Born in Texas, award-winning photographer Rodney Bursiel learned to scuba dive at the age of 10 and was certified by the age of 16. He as dived all over the world – from being in the water with great whites in Guadalupe, humpbacks in Tonga, and hammerheads in the Bahamas. Aside from his underwater achievements, he’s also written a screenplay, played basketball with Kevin Costner, had a pyjama party with Angelina Jolie and loves to read Christopher Moore books.
How did you get started in underwater photography?
I was born with a regulator in my mouth and a camera in my hand. My dad was a SCUBA instructor and shot underwater as a hobby. I was certified when I was 16 but was diving many years before that.
What came first – diving or photography?
They pretty much go hand in hand.
What’s in your underwater photography kitbag?
A Nikon D850, 16mm,14-24mm and an Ikelite housing with dual DS 161 strobes.
Favourite location for diving and underwater photography?
That’s a tough one. Wherever I am at the moment is my favourite place to be for underwater photography. I can always find an interesting subject to shoot. I love the great whites in Guadalupe, humpbacks in Tonga, hammerheads, tigers, lemons and dolphins in the Bahamas, humpbacks and mantas in Socorro and crocodiles in Cuba.
Most challenging dive?
To date, I would have to say the most challenging so far was Socorro due to the depths and strong currents.
Who are your diving inspirations?
Firstly, I’d have to give credit to my dad for introducing me to diving. I wouldn’t be doing it if it wasn’t for him. He was a pioneer in the industry. He bought his first set of dive gear from the Sears catalogue and taught himself how to dive. And of course, another big inspiration who was everyone’s favourite – Jacques Cousteau. I grew up watching him on TV and still have my set of The Ocean World of Jacques Cousteau books.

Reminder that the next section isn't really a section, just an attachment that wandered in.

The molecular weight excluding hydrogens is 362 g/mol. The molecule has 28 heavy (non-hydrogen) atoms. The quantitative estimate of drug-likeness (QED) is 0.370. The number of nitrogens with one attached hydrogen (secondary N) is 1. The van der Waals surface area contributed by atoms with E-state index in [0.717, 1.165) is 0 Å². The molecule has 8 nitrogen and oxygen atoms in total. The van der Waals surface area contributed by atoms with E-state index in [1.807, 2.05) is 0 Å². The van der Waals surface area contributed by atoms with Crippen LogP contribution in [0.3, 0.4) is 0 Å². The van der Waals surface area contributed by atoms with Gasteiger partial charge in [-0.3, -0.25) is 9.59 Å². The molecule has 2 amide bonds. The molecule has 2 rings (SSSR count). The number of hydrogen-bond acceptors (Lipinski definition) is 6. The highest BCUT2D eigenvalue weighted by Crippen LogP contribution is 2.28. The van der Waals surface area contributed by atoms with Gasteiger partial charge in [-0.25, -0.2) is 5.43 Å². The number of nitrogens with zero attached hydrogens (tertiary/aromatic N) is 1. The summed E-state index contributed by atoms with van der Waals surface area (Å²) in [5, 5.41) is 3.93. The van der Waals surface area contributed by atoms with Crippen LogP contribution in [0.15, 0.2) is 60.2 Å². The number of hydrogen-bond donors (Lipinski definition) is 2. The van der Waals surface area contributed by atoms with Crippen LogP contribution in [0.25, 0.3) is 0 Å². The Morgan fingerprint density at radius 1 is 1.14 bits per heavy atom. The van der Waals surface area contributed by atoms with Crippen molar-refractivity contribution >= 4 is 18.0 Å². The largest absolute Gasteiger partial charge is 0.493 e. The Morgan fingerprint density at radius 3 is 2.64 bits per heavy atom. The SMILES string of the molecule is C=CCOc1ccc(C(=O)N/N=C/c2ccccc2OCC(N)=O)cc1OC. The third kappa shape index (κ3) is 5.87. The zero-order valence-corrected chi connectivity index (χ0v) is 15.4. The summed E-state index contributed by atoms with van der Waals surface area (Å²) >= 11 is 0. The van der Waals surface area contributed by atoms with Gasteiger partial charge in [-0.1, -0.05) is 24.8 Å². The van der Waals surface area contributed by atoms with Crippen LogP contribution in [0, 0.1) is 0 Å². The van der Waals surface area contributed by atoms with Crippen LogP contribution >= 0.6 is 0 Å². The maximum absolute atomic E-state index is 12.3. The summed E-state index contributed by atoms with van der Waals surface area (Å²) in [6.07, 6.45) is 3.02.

Which underwater locations or species are still on your photography wish list?
My list of locations and species is always growing. At the top of my current list are orcas in Norway, wall of sharks in Fakarava, giant Pacific octopus, and The Galapagos Islands to see schooling hammers.
What advice do you wish you’d had as a novice underwater photographer?
I don’t really have an answer for this. Photography just comes naturally to me. The one aspect that I struggle a little with because I don’t do much of it is macro. Lighting tiny critters with snooted light is quite the challenge.
Hairiest moment when shooting underwater?
Fortunately, I haven’t had too many moments unless you count the time a tiger shark came up behind me with its mouth wide open. Fortunately my dive partner saw it coming and kindly diverted it away.
What is your most memorable dive and why?
On day one we had a mother humpback with its baby and an escort that just hung out at Roca Partida. We spent a day and a half bonding with the family, especially the baby who would constantly swim up to all the divers, checking us out. The second day we were stepping back onto the boat when two orcas came in and separated the baby from the mother. It was an hour-long battle that the humpback lost and we witnessed the entire thing.
Also check out Mark Kirkland – Underwater Photographer